Should You Buy GameStop Stock? The Short Answer Is No

GameStop (NYSE:GME) stock has been a great trading vehicle lately. Despite the volatility, GME stock has provided huge ranges in both directions allowing traders to ride these torrential waves to large profits — if they are positioned correctly. 

GameStop video game and electronics store logo sign in Bay Terrace, Queens, NY.

Source: quietbits / Shutterstock.com

However, while GameStop has served as a solid trading vehicle for some and as big-time entertainment for others, that’s hardly a tasty recipe for a good investment. 

Admittedly, the short interest in this name does make it interesting. But even once that gets sorted out, there’s just no way to justify a robust valuation for this business. Throw in all the Reddit news, and investors have to wonder if it’s worth the headache. 

Breaking Down the Reddit Situation

So what is going on with the Reddit hoopla in the first place? In the simplest terms, we have a rogue short squeeze on our hands. 

Just like when investors think a stock is going up, bulls can go long the stock. When investors think a stock is going down, bears can go short the stock. To go short though, they must borrow the shares. 

Short interest is measured as a percentage, usually of the float, or the shares that are publicly traded. A high short-interest reading is usually in the 20% to 40% range. What made GME stock so interesting is that its short interest was above 100%

How can that be? 

Essentially, the shorts were betting on bankruptcy for the struggling retailer. Believe it or not, not all shorts are looking for their positions to go to zero. It could be that the stock has run too far or that it’s overvalued. In the case of GameStop though, they absolutely were looking for it to go to zero. 

In that case, covering their position wasn’t a problem — that is, until GameStop didn’t go belly-up.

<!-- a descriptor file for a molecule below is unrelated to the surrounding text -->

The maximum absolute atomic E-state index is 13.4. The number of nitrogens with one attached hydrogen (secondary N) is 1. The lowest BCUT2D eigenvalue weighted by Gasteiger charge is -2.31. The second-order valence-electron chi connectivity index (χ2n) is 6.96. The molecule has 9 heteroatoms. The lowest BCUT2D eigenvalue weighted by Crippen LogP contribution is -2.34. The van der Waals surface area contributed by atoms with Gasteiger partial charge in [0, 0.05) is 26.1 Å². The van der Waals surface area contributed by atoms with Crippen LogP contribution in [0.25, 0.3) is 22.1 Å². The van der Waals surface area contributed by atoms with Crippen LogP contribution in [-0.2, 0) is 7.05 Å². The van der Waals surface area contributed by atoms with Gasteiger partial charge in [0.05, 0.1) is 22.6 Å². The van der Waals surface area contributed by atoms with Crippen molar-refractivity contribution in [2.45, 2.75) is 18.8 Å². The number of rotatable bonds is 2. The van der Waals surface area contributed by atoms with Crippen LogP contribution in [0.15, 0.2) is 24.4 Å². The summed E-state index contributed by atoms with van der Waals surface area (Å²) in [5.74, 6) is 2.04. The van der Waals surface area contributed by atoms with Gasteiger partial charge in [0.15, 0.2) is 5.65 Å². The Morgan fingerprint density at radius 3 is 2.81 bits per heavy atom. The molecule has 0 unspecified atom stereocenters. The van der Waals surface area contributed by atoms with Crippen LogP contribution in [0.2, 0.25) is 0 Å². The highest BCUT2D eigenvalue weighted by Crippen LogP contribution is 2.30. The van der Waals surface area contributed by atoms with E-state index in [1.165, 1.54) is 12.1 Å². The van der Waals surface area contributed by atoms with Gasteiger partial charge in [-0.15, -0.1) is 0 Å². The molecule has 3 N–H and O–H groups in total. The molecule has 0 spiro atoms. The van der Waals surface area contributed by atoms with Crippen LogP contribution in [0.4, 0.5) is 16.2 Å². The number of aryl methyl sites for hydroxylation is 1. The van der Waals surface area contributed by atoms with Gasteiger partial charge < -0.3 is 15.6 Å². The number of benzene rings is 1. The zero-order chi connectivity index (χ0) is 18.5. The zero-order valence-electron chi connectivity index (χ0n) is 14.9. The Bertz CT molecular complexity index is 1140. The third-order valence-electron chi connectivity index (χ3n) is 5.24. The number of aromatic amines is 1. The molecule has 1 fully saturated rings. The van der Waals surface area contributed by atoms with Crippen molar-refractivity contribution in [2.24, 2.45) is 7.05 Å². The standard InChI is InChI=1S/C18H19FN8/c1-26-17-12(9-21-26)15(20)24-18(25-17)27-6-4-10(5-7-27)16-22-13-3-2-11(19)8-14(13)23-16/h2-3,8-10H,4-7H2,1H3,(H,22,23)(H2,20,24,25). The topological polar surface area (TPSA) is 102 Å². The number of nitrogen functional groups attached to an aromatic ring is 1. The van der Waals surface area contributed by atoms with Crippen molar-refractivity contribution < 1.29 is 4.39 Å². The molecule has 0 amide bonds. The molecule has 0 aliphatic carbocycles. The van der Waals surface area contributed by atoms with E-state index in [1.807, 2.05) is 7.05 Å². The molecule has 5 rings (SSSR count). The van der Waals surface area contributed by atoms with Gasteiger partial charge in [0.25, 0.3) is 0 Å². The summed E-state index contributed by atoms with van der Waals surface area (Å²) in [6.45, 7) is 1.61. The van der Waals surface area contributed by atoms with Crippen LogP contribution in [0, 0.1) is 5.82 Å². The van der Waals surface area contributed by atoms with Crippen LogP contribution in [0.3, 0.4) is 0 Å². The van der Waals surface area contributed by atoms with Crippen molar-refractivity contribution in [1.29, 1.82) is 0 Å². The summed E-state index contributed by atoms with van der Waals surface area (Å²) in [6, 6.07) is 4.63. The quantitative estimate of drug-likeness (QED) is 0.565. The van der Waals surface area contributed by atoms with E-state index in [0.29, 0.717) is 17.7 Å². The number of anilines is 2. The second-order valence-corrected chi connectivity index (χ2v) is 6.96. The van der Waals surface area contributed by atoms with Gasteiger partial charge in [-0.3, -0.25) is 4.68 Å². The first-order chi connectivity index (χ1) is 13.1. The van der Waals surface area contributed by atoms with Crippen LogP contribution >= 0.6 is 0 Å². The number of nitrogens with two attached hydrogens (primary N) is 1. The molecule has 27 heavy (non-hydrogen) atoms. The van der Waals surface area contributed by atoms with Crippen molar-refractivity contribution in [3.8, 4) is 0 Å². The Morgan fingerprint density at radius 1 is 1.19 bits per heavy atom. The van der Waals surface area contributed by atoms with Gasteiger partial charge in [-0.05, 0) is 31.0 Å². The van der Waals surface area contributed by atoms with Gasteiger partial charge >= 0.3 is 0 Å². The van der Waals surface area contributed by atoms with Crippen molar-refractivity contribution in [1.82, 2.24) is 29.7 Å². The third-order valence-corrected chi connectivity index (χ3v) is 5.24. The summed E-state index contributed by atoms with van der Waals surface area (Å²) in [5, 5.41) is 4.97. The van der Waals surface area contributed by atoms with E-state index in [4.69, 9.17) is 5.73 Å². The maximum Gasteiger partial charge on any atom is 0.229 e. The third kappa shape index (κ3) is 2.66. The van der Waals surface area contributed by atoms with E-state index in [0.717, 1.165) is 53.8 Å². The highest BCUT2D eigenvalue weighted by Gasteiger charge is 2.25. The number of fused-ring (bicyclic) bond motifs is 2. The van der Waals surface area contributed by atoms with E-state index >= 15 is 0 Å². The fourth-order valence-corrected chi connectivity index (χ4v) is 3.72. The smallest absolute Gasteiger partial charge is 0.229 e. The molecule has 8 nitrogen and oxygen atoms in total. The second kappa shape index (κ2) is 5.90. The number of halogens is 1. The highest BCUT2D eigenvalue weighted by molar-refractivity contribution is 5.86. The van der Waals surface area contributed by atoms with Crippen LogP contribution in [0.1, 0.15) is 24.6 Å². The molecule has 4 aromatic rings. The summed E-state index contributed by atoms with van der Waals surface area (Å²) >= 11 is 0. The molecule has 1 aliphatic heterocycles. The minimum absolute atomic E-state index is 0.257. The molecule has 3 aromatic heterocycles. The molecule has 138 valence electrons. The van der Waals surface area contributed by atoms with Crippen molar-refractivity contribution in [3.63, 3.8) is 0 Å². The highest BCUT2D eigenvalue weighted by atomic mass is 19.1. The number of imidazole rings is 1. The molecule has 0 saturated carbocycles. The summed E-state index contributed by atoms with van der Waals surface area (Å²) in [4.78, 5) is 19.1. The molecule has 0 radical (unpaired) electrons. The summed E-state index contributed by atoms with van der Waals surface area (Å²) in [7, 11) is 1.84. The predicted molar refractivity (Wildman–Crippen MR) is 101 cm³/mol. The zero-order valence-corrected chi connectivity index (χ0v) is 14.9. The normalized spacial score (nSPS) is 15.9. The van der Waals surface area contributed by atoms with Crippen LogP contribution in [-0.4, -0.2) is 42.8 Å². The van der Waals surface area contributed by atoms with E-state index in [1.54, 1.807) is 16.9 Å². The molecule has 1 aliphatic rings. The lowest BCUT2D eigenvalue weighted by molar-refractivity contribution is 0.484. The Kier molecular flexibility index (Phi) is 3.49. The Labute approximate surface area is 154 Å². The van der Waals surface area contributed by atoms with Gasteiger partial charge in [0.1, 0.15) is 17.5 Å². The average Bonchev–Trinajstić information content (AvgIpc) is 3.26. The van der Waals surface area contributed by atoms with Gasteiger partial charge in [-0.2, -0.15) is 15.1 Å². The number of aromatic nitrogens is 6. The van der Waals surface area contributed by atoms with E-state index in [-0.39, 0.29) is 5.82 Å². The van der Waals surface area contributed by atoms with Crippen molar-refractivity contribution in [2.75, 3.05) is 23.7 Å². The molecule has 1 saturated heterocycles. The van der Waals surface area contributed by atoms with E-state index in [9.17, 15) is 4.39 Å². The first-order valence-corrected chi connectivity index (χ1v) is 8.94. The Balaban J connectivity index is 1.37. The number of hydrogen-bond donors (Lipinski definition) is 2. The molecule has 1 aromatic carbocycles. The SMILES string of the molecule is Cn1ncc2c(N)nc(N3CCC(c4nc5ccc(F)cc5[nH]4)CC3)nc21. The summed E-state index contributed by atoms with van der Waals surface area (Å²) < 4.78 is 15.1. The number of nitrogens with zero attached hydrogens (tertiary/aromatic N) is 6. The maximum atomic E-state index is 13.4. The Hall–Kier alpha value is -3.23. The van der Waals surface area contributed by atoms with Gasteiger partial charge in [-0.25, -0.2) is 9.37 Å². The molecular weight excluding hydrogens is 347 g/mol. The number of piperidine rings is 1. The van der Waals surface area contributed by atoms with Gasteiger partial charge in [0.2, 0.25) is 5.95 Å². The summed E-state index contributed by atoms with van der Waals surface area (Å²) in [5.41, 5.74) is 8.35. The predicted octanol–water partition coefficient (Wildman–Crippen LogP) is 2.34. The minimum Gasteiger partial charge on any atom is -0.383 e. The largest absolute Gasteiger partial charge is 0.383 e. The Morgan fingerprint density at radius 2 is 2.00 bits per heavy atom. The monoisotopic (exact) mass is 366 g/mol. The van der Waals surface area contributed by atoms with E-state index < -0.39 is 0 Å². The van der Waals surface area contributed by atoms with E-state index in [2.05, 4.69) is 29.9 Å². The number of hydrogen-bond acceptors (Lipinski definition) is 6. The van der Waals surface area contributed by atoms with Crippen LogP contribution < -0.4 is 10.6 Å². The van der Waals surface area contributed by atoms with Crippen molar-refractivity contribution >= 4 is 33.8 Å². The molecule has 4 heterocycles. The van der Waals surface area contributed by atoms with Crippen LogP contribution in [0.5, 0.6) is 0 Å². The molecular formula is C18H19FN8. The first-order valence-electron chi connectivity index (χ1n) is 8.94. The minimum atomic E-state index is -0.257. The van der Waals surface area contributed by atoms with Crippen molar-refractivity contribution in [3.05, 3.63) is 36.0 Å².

Fueling this realization were thousands of traders on Reddit. As the hype spread online and around trading desks, it was like sharks smelling blood in the water. GameStop obviously isn’t worth what it’s trading at now, but the recent action is all a function of short interest, short squeezes and poorly managed risk by the hedge funds. 

So What Is GME Stock Worth?

That’s a hard question to answer, given the current situation that’s playing out. However, the short answer is simple: It’s not worth as much as it’s trading for. 

The prior all-time high for GME stock came in 2007 in the mid-$60s. Now that all-time high sits all the way up at $483. 

Shares are now down about 49% from that high, but the market is still valuing GameStop with a $17 billion market capitalization. For a retailer that’s forecast to do $5 billion in revenue for FY 2021, that’s too rich. 

GameStop might not be a bankruptcy candidate, but that doesn’t make it a good business. 

The company has one quarter left in this fiscal year. As it stands, analysts expect sales to slip 18.8% this year and for earnings to fall considerably. Last year, GameStop generated a profit of 22 cents per share. This year, it’s forecast to lose $2.17 a share. 

For the last eight quarters, the business has had negative revenue growth and missed estimates in each of those quarters. Man, just look at the revenue decline for the past three quarters this year: -34%, -26.7% and -30.1%. 

I don’t know what that looks like for everyone else, but to me it’s horrendous. 

The Bottom Line

I don’t care about the Reddit forums, the news headlines or, in this case, the short interest. We’re looking for high-quality and sound businesses that have long-term opportunities due to secular growth. 

Retail in general is a very hit-or-miss business. These companies are either part of the haves, or they are part of the have-nots. They either have a strong online presence, or they don’t. They either thrive with omni-channel operations — direct-to-consumer, order-and-pickup, etc. — or they don’t. 

GameStop was a staple for many consumers over the years, and, for that, I hope they find a way to survive. But as an investment, the numbers just aren’t good enough. 

Add in the volatility and difficulty in valuing the shares, and this one is a complete no-touch. 

On the date of publication, neither Matt McCall nor the InvestorPlace Research Staff member primarily responsible for this article held (either directly or indirectly) any positions in the securities mentioned in this article. 

Matthew McCall left Wall Street to actually help investors — by getting them into the world’s biggest, most revolutionary trends BEFORE anyone else. Click here to see what Matt has up his sleeve now 


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